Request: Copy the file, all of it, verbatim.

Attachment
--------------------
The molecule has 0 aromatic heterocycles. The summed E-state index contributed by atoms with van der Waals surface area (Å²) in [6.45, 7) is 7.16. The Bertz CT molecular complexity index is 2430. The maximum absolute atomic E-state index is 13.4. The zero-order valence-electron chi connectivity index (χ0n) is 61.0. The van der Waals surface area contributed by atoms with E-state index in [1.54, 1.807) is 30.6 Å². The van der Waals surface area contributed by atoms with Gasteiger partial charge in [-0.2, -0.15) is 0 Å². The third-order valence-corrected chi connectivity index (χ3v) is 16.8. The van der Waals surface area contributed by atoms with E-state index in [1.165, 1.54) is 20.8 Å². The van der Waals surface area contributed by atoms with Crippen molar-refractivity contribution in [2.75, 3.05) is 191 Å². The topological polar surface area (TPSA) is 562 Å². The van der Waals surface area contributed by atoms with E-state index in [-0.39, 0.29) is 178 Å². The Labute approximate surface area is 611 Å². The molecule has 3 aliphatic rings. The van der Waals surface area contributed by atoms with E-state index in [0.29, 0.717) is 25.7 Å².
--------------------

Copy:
The molecule has 0 aromatic heterocycles. The summed E-state index contributed by atoms with van der Waals surface area (Å²) in [6.45, 7) is 7.16. The Bertz CT molecular complexity index is 2430. The maximum absolute atomic E-state index is 13.4. The zero-order valence-electron chi connectivity index (χ0n) is 61.0. The van der Waals surface area contributed by atoms with E-state index in [1.54, 1.807) is 30.6 Å². The van der Waals surface area contributed by atoms with Gasteiger partial charge in [-0.2, -0.15) is 0 Å². The third-order valence-corrected chi connectivity index (χ3v) is 16.8. The van der Waals surface area contributed by atoms with E-state index in [1.165, 1.54) is 20.8 Å². The van der Waals surface area contributed by atoms with Crippen molar-refractivity contribution in [2.75, 3.05) is 191 Å². The topological polar surface area (TPSA) is 562 Å². The van der Waals surface area contributed by atoms with E-state index in [-0.39, 0.29) is 178 Å². The Labute approximate surface area is 611 Å². The molecule has 3 aliphatic rings. The van der Waals surface area contributed by atoms with E-state index in [0.29, 0.717) is 25.7 Å².